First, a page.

Tuesday, May 5, 2009

Discover Ways to Make Therapy Fun

There are definitely times when therapy for your
baby or child that has Agenesis of the Corpus
Callosum is hard work and it will probably
require certain movements and repetitions to be
worked on and practiced with your baby or child
based on your child’s physical therapist’s,
occupational therapist’s or speech therapist’s
instructions and advice.

With that being said, therapy does not always have to be all hard work and no fun though.

Look for and be aware of ways that you can incorporate ‘therapy’ into play time without either one of you feeling like it’s therapy. In fact, you’re probably already doing wonderful things with your baby or child that are actually helping them and building their strength without even realizing it.

In my own experience with my child, Matthew, who
has Agenesis of the Corpus Callosum, it IS possible
to accomplish a lot of good if you are able to
combine an activity that your child enjoys and slip
in an element of ‘therapy’ without either of you
knowing because it’s so much fun and you’re both
enjoying the playful activity so much.

Here are a few examples of what I did with my own
child who has ACC:

When Matthew was very little I would take him to the mall. I discovered that he really liked to throw pennies and coins into a big fountain. I would help him to the low rock wall area that surrounded the fountain and then place a few coins on the slate rock surface. Because Matthew was motivated and wanted to get to the coin and then throw the coin in the fountain he would try and try to pick up the coin and this play was actually therapy as it encouraged Matthew to use his pincer grasp and additionally helped him to learn to toss, drop and throw that coin into the fountain. Of course, the quarters were the easiest for him to pick up. It was wonderful to watch him and fun. I was so excited about it that when I ran out of little coins I would gladly give him all my quarters and empty my purse of change just to watch him having fun. He loved it, I loved it and there was an element of therapy taking place without being forced on him.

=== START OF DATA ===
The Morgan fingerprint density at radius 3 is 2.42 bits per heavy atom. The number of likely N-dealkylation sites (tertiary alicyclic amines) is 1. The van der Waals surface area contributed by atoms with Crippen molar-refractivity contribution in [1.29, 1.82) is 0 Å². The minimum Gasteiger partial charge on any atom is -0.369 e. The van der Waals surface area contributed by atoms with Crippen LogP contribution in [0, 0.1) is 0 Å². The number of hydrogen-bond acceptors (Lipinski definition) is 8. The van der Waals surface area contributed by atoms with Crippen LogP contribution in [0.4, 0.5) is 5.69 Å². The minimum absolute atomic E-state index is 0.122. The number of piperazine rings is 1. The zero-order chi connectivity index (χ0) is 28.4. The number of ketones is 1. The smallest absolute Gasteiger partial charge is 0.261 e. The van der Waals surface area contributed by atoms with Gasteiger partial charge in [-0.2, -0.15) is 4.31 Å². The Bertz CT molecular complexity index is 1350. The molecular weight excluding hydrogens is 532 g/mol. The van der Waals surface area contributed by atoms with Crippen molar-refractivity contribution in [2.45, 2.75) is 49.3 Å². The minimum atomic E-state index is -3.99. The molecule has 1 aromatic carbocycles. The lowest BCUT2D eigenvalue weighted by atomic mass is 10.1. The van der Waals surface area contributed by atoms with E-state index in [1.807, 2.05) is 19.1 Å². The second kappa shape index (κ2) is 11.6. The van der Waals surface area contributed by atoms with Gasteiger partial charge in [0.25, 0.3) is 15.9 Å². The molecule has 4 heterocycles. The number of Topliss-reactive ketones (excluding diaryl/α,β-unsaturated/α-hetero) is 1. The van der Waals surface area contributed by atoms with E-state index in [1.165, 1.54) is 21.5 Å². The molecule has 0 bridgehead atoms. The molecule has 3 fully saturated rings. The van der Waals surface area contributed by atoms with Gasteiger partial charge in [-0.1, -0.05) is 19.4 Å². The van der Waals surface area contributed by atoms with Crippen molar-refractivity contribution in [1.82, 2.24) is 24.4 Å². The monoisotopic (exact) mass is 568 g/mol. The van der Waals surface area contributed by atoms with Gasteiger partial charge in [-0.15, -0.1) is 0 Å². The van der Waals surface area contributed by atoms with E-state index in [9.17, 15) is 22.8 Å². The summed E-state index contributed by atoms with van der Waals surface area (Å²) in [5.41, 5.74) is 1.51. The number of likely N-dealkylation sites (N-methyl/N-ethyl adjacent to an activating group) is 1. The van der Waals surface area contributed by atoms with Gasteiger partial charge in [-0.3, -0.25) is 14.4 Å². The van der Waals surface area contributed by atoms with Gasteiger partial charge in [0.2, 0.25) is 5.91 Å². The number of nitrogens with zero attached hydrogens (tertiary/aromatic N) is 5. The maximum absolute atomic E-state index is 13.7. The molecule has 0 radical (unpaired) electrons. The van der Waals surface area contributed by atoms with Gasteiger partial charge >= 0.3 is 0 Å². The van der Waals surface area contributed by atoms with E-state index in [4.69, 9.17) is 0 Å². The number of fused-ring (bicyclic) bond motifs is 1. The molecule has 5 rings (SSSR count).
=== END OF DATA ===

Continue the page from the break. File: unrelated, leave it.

Another thing I did with Matthew was to take him to an indoor play structure. You know the kind…the ones with all those padded climbing mats, bouncy stations, cushioned slides and tunnels to crawl or scoot through. I always tried to take him when it was not crowded though so he wouldn’t get trampled on by all the other active and often times bigger kids playing and I always stayed right with him. It was a great place to help him with large motor activities. I would position him on his tummy sometimes or on his hands and knees and have him move up a padded hill to get to the top (with my help and guidance) and I put my hand on his bottom so as not to let him slip back down after all that hard work to move up just a little tiny bit. I would put him inside the tunnels and encourage him to continue to move through the tunnel by whatever means he was able to do so. I would take him into the really bouncy trampoline-like house and help him to try to use his legs to move and bounce. All of it was fun and all of it was work too but it didn’t seem like work because it was so much fun.

So keep in mind (when you feel like you’re not doing enough therapy) that you’re probably really doing a lot more therapy-related activities than you realize or give yourself credit for and be on the look-out for finding those motivational, fun-filled ways that you and your baby, child or your grandchild can have fun doing.

There is a time for therapy and a time for experiencing special time with your baby in the most natural and beautiful mommy/baby way. Don’t feel guilty when you are having your special time with your baby. Allow them to be a baby and experience all that comes with being a baby and learning and by all means enjoy that time.

Time with your baby is very precious. Finding that balance between therapy time and time for play and enjoying your relationship with your baby isn’t always easy when you have a child with Agenesis of the Corpus Callosum but it IS possible to do if you trust your inner voice and do what you know is best for your own baby, yourself and your family.